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Argument analysis: Kansas inmates find skeptical audience at the Court

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Amy Howe Editor/Reporter

Posted Wed, October 7th, 2015 7:34 pm

Argument analysis: Kansas inmates find skeptical audience at the Court

After two hours of oral arguments this morning in a trio of Kansas death penalty cases, one thing seemed clear: a solid majority of the Justices appeared ready to reverse rulings by the Kansas Supreme Court that had overturned the inmates’ death sentences. What was less clear, however, was what effect such a ruling would ultimately have.

 

The Court devoted the first hour to the three inmates’ challenges to the instructions given to the juries that sentenced them. The trial court’s failure to make clear in the instructions that they did not need to prove mitigating circumstances — evidence that might sway the jury to spare their lives — beyond a reasonable doubt, they argued, risked confusing the jury and preventing it from taking all of that evidence into consideration. Although some of the Court’s more liberal Justices tried to explore the possibility that the Kansas Supreme Court had relied on state law, rather than the federal Constitution, to rule in the inmates’ favor (which would preclude the U.S. Supreme Court from weighing in), they did not make much headway. Turning to the substance of the inmates’ argument, former Acting Solicitor General Neal Katyal (representing inmate Reginald Carr) made an impassioned plea for his client’s life. “A man is being put to death,” Scissors-32x32.png

http://www.scotusblog.com/2015/10/argument-analysis-kansas-inmates-find-skeptical-audience-at-the-court/

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Unlock ’Em Up?

Mona Charen / October 8, 2015 / 2 COMMENTS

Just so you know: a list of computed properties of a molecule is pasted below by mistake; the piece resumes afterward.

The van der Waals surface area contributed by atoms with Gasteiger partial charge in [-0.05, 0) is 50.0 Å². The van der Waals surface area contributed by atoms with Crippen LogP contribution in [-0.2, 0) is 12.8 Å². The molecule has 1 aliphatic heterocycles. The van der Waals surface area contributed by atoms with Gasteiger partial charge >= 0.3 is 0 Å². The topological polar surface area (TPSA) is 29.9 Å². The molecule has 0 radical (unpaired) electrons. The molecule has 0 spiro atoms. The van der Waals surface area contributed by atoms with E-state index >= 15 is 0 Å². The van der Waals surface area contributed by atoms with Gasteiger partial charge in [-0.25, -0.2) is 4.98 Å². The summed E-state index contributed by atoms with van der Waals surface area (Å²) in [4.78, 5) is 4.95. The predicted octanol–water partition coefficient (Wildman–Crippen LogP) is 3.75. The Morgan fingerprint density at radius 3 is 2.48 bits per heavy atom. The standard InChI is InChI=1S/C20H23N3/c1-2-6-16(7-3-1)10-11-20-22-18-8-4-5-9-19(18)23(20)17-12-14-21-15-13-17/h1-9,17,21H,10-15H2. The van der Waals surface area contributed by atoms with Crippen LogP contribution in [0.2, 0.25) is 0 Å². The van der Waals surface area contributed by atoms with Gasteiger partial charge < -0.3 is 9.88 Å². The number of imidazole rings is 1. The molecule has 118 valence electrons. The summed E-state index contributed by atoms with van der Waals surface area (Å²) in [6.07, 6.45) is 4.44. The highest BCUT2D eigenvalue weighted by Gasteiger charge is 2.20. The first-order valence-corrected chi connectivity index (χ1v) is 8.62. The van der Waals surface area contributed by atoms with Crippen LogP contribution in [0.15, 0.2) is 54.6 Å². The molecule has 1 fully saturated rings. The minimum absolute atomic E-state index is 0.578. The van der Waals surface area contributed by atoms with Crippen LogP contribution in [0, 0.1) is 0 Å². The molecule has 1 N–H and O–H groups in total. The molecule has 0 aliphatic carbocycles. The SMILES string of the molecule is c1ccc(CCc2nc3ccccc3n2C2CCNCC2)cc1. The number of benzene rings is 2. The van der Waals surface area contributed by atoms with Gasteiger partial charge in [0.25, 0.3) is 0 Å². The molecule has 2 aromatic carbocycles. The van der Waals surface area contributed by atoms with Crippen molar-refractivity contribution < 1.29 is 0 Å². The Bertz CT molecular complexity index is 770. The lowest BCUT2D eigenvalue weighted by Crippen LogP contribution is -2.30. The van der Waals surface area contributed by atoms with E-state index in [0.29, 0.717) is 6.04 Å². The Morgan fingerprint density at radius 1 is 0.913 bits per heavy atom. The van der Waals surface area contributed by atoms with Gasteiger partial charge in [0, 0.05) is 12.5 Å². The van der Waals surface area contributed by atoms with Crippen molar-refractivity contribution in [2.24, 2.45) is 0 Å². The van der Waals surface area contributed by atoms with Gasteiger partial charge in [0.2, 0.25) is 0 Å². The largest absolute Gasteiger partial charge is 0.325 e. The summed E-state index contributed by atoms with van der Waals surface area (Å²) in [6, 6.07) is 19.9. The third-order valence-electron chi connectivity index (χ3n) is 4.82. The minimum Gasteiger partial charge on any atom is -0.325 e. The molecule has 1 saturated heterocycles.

The Justice Department has announced that it will begin releasing 6,000 “non-violent” inmates from federal prisons starting at the end of this month. Welcome to the era of de-incarceration. At a conference named for former New York Mayor David Dinkins (who presided over the city at a time of runaway crime), Hillary Clinton decried the number of Americans behind bars and declared, “It’s time to change our approach. It’s time to end the era of mass incarceration.”

In this, she is joined by Bernie Sanders and other Democrats, and also by Charles Koch, who wrote recently that “Overcriminalization has led to the mass incarceration of those ensnared by our criminal justice system, even though such imprisonment does not always enhance public safety. Indeed, more than half of federal inmates are nonviolent drug offenders.” Senator Rand Paul has called mass incarceration “the new Jim Crow.” And Carly Fiorina suggested during the last debate that “We have the highest incarceration rates in the world. Two-thirds of the people in our prisons are there for nonviolent offenses, mostly drug-related.Scissors-32x32.png https://ricochet.com/unlock-em-up/

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My Road to Rehabilitation

DECEMBER 6, 2015

My Road to Rehabilitation at USP Hazleton by John Broman, Federal Prisoner #20121-068

 

This month as part of President Obama’s prison reform efforts the Federal Bureau of Prisons is releasing over 6,000 inmates from their incarceration. Most of these inmates are illegal immigrants and low level non-violent drug offenders. This mass release will open up needed money for resources and reduce a greatly overburdened prison system that is barely teetering on the line of collapse

 

Although most of the prisoners will be released from lower security prisons, those of us in the penitentiary are hoping to receive the most from this windfall. Inside the vast complex of federal penitentiaries in the BOP we are the prototype that defines the warehousing mentality. Programs and vocational training courses are non-existent, while confrontations and violence are a daily occurrence. Actually stepping outside for a few hours to breath the fresh air is a blessing we don’t take for granted. Scissors-32x32.pnghttp://www.gorillaconvict.com/2015/12/my-road-to-rehabilitation-at-usp-hazleton-by-john-broman-federal-prisoner-20121-068/

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